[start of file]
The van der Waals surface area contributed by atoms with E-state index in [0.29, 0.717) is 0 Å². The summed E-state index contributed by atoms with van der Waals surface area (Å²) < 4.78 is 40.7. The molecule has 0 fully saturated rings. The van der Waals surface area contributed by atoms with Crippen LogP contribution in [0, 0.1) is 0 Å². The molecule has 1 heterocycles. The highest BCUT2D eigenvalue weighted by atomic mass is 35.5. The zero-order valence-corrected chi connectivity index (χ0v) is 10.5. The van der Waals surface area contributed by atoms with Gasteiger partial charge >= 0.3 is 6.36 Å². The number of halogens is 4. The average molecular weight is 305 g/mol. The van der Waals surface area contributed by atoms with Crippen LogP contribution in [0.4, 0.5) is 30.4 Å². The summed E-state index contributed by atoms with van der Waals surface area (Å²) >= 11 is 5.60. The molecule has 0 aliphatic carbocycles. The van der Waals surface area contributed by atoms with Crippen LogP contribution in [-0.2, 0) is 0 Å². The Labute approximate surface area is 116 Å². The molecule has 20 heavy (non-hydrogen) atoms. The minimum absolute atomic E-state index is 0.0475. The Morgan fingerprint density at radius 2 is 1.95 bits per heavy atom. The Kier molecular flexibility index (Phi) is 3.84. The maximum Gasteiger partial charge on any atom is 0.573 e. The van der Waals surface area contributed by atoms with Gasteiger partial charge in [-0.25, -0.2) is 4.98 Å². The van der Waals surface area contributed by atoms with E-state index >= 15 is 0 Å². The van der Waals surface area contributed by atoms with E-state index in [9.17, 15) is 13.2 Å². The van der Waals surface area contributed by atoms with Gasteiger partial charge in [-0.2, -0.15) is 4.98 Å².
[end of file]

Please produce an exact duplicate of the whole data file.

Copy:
The van der Waals surface area contributed by atoms with E-state index in [0.29, 0.717) is 0 Å². The summed E-state index contributed by atoms with van der Waals surface area (Å²) < 4.78 is 40.7. The molecule has 0 fully saturated rings. The van der Waals surface area contributed by atoms with Crippen LogP contribution in [0, 0.1) is 0 Å². The molecule has 1 heterocycles. The highest BCUT2D eigenvalue weighted by atomic mass is 35.5. The zero-order valence-corrected chi connectivity index (χ0v) is 10.5. The van der Waals surface area contributed by atoms with Gasteiger partial charge >= 0.3 is 6.36 Å². The number of halogens is 4. The average molecular weight is 305 g/mol. The van der Waals surface area contributed by atoms with Crippen LogP contribution in [0.4, 0.5) is 30.4 Å². The summed E-state index contributed by atoms with van der Waals surface area (Å²) >= 11 is 5.60. The molecule has 0 aliphatic carbocycles. The van der Waals surface area contributed by atoms with Crippen LogP contribution in [-0.2, 0) is 0 Å². The Labute approximate surface area is 116 Å². The molecule has 20 heavy (non-hydrogen) atoms. The minimum absolute atomic E-state index is 0.0475. The Morgan fingerprint density at radius 2 is 1.95 bits per heavy atom. The Kier molecular flexibility index (Phi) is 3.84. The maximum Gasteiger partial charge on any atom is 0.573 e. The van der Waals surface area contributed by atoms with Gasteiger partial charge in [-0.25, -0.2) is 4.98 Å². The van der Waals surface area contributed by atoms with E-state index >= 15 is 0 Å². The van der Waals surface area contributed by atoms with E-state index in [9.17, 15) is 13.2 Å². The van der Waals surface area contributed by atoms with Gasteiger partial charge in [-0.2, -0.15) is 4.98 Å².